– Lori MacVittie, senior technical marketing manager at F5 Networks (www.f5.com), says: 

There are multiple trends putting pressure on IT today to radically change the way they operate. From SDN to cloud, market pressure on organizations to adopt new technological models or utterly fail is immense.

That’s not to say that new technological models aren’t valuable or won’t fulfill promises to add value, but it is to say that the market often overestimates the urgency with which organizations must view emerging technology.

Too, mired in its own importance and benefits, markets often overlook that not every organization has the same needs or goals or business drivers. After all, everyone wants to reduce their costs and simplify provisioning processes!

And yet goals can often be met through application of other technologies that carry less risk, which is another factor in the overall enterprise adoption formula – and one that’s often overlooked.

DYNAMIC DATA CENTER versus cloud computing

There are two models competing for data center attention today: dynamic data center and cloud computing. They are closely related, and both promise similar benefits with cloud computing offering “above and beyond” benefits that may or may not be needed or desired by organizations in search of efficiency.

The dynamic data center originates with the same premises that drive cloud computing: the static, inflexible data center models of the past inhibit growth, promote inefficiency, and are fraught with operational risk. Both seek to address these issues with more flexible, dynamic models of provisioning, scale and application deployment.

The differences are actually quite subtle. The dynamic data center is focused on NOC and administration, with enabling elasticity and shared infrastructure services that improve efficiency and decrease time to market. Cloud computing, even private cloud, is focused on the tenant and enabling for them self-service capabilities across the entire application deployment lifecycle.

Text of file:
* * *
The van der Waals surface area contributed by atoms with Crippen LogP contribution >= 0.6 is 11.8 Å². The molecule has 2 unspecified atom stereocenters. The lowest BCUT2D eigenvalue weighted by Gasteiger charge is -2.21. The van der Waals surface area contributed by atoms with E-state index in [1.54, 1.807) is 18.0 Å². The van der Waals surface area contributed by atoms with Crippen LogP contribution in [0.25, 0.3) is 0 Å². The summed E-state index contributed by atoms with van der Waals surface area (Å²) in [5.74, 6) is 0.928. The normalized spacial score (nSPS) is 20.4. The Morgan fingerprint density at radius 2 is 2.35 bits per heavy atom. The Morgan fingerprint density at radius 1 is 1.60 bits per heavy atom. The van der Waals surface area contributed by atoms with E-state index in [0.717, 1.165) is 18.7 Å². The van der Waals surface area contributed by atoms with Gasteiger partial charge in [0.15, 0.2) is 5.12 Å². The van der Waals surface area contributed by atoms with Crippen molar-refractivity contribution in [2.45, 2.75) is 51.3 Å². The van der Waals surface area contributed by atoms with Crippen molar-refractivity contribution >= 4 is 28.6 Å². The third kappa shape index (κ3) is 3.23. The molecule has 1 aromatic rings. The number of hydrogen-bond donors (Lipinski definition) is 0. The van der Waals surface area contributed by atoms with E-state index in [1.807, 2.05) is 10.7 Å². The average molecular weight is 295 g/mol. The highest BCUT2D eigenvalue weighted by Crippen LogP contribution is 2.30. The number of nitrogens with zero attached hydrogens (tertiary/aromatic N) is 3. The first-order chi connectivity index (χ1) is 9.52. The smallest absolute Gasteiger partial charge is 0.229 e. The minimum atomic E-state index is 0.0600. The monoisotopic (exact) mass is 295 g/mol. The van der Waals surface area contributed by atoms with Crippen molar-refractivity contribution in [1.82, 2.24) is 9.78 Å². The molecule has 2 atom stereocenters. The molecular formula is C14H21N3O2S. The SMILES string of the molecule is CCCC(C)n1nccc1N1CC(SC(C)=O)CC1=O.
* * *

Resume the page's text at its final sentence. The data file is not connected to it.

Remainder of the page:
A dynamic data center is able to rapidly respond to events because it is integrated and automated to enable responsiveness. Cloud computing is able to rapidly respond to events because it is necessarily must provide entry points into the processes that drive elasticity and provisioning to enable the self-service aspects that have become the hallmark of cloud computing.


You may recall the cloud maturity model, comprising five distinct steps of maturation from initial virtualization efforts through a fully cloud-enabled infrastructure.

A highly virtualized data center, managed via one of the many available automation and orchestration frameworks, may be considered a dynamic data center. When the operational processes codified by those frameworks are made available as services to consumers (business and developers) within the organization, the model moves from dynamic data center to private cloud.

This is where the dynamic data center fits in the overall transformational model. The thing is that some organizations may never desire or need to continue beyond phase 4, the dynamic data center.

While cloud computing certainly brings additional benefits to the table, these may be benefits that, when evaluated against the risks and costs to implement (or adopt if it’s public) simply do not measure up.

And that’s okay. These organizations are not some sort of technological pariah because they choose not to embark on a journey toward a destination that does not, in their estimation, offer the value necessary to compel an investment. 

Their business will not, as too often predicted with an overabundance of hyperbole, disappear or become in danger of being eclipsed by other more agile, younger versions who take to cloud like ducks take to water.

If you’re not sure about that, consider this employment ad from the most profitable insurance company in 2012, United Health Group – also #22 on the Fortune 500 list – which lists among its requirements “3+ years of COBOL programming.”

Nuff said.